CCC aims to create a more inclusive community

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The administration on the Hill takes a lot of pride in the fostering of safe discussions about important issues that students face both here and in the outside world.  In the past, groups have been formed that have enabled students to find those safe spaces for discussion. One of the first of these was a group called CCOR (Campus Conversations on Race). In CCOR, students divide up into small discussion groups and talk about issues surrounding different topics including race, gender and sexuality.  These discussion groups hope to promote the sharing and understanding of everyone’s opinions for a stronger community. Colby Conversations on Community (CCC) hopes to accomplish these goals as well.

Taysir Jama ’15, Jasmine Bazinet-Phillips ’15, Jordan Nathan ’15 and Maddie Dewhirst ’16 are the primary organizers of CCC, along with the help of Associate Professor of Psychology Tarja Raag. “The program is an extension of our pilot program ‘CCOR Hockey’ that took place last Spring,” Bazinet-Philips said, which entailed “teaming up with both the men’s and women’s ice hockey teams to talk about various social issues within the sport of ice hockey.”

Bazinet-Phillips was a member of the women’s ice hockey team during her freshman and sophomore years on the Hill and was also a member of the women’s rugby team for two seasons before a career-ending ankle injury happened during her junior year. One thing that Bazinet-Phillips noticed during CCOR Hockey, along with the other members involved with creating CCC, was that during the conversations the labels “Hockey Players” and “Non-Hockey Players” were used a lot. “This apparent divide between non-athletes and athletes has inspired us to continue to push dialogue on campus and use this discussion to address this divide,” Bazinet-Phillips said.

It is not uncommon to find a student who does not participate in varsity athletics that is upset about the privileges that athletes receive. These privileges come either directly from the College itself, perhaps in admissions, or in different places around campus such as the weight room; this is a topic that the facilitators of CCC hope to address. Facilitators are also planning to address issues such as student dynamics in the dining halls and in the Athletic Center, as well as social life. The social life aspect of discussions aims to address the attitudes and stereotypes that are associated with being an athlete or non-athlete.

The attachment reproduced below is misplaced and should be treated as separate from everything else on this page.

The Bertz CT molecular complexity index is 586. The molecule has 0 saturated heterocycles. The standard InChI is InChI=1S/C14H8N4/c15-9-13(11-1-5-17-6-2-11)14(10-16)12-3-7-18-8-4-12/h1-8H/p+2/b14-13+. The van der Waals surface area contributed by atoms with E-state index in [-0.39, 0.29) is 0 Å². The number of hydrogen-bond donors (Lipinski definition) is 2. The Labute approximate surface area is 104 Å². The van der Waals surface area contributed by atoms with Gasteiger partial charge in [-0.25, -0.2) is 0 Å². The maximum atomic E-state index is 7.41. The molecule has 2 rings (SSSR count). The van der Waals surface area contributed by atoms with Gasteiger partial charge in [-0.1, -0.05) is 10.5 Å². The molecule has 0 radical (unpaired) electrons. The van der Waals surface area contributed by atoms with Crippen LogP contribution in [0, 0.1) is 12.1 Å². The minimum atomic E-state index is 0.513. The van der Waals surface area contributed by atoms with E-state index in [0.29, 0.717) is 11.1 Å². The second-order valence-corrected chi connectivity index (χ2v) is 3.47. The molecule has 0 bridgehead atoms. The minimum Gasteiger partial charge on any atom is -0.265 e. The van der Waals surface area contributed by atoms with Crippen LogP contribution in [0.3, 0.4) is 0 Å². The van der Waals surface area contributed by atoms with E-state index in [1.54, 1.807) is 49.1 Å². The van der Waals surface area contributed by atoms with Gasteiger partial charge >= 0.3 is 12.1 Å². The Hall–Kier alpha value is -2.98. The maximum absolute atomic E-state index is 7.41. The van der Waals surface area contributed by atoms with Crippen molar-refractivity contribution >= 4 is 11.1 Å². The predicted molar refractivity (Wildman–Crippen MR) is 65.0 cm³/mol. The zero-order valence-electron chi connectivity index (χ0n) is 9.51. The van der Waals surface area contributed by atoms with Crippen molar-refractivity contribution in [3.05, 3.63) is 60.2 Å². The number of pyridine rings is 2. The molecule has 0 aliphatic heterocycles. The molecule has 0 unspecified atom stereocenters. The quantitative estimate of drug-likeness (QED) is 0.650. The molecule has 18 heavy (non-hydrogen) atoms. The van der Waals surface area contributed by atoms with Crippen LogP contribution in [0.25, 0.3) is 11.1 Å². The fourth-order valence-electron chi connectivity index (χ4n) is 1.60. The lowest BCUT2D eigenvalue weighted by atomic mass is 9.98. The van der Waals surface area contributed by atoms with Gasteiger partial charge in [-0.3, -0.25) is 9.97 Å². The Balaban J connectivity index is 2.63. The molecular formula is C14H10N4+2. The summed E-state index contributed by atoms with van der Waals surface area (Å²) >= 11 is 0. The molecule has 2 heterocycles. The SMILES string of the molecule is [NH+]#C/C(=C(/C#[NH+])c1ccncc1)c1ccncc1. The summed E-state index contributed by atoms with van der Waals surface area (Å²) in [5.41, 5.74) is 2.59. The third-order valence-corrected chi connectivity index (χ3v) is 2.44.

The ultimate goal of CCC is to close the divide between athletes and non-athletes here on the Hill. “These conversations will lead to a more inclusive community that creates friendships and long lasting relationships between varsity athletes and non-varsity athletes here on campus,” Bazinet-Phillips said. They found that CCOR Hockey was a very impactful experience for those who participated, but one negative effect was that the conversations might have been limited because they were only delving in to the social complexities of hockey. “This year we look forward to applying the conversation of CCOR to athletics and the Colby community with a more diverse lens, applying it the broader athletic and student identities on campus,” Bazinet-Phillips said. The facilitators are hopeful that this could be a program to build a bridge between two communities that are too often disconnected here on the Hill. If you would like more information about CCC, you can contact Jasmine Bazinet-Phillips at

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